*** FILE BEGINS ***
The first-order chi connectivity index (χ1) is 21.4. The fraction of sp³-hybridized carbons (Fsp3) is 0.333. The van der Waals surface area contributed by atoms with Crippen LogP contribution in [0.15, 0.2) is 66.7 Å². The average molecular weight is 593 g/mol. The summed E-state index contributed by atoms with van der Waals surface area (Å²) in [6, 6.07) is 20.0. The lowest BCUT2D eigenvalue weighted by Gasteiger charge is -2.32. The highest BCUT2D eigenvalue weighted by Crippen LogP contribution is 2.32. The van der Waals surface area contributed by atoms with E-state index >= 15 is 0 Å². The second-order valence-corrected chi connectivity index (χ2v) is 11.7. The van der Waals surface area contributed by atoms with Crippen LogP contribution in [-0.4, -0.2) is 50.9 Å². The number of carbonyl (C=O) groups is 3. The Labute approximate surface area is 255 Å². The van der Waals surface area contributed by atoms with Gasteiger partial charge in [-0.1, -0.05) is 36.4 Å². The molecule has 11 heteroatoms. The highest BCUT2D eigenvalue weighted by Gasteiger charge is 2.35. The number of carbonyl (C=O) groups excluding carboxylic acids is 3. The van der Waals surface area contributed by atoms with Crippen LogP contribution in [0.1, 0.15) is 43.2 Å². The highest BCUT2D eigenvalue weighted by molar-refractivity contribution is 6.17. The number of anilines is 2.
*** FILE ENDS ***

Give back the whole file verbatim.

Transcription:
The first-order chi connectivity index (χ1) is 21.4. The fraction of sp³-hybridized carbons (Fsp3) is 0.333. The van der Waals surface area contributed by atoms with Crippen LogP contribution in [0.15, 0.2) is 66.7 Å². The average molecular weight is 593 g/mol. The summed E-state index contributed by atoms with van der Waals surface area (Å²) in [6, 6.07) is 20.0. The lowest BCUT2D eigenvalue weighted by Gasteiger charge is -2.32. The highest BCUT2D eigenvalue weighted by Crippen LogP contribution is 2.32. The van der Waals surface area contributed by atoms with E-state index >= 15 is 0 Å². The second-order valence-corrected chi connectivity index (χ2v) is 11.7. The van der Waals surface area contributed by atoms with Crippen LogP contribution in [-0.4, -0.2) is 50.9 Å². The number of carbonyl (C=O) groups is 3. The Labute approximate surface area is 255 Å². The van der Waals surface area contributed by atoms with Gasteiger partial charge in [-0.1, -0.05) is 36.4 Å². The molecule has 11 heteroatoms. The highest BCUT2D eigenvalue weighted by Gasteiger charge is 2.35. The number of carbonyl (C=O) groups excluding carboxylic acids is 3. The van der Waals surface area contributed by atoms with Crippen LogP contribution in [0.1, 0.15) is 43.2 Å². The highest BCUT2D eigenvalue weighted by molar-refractivity contribution is 6.17. The number of anilines is 2.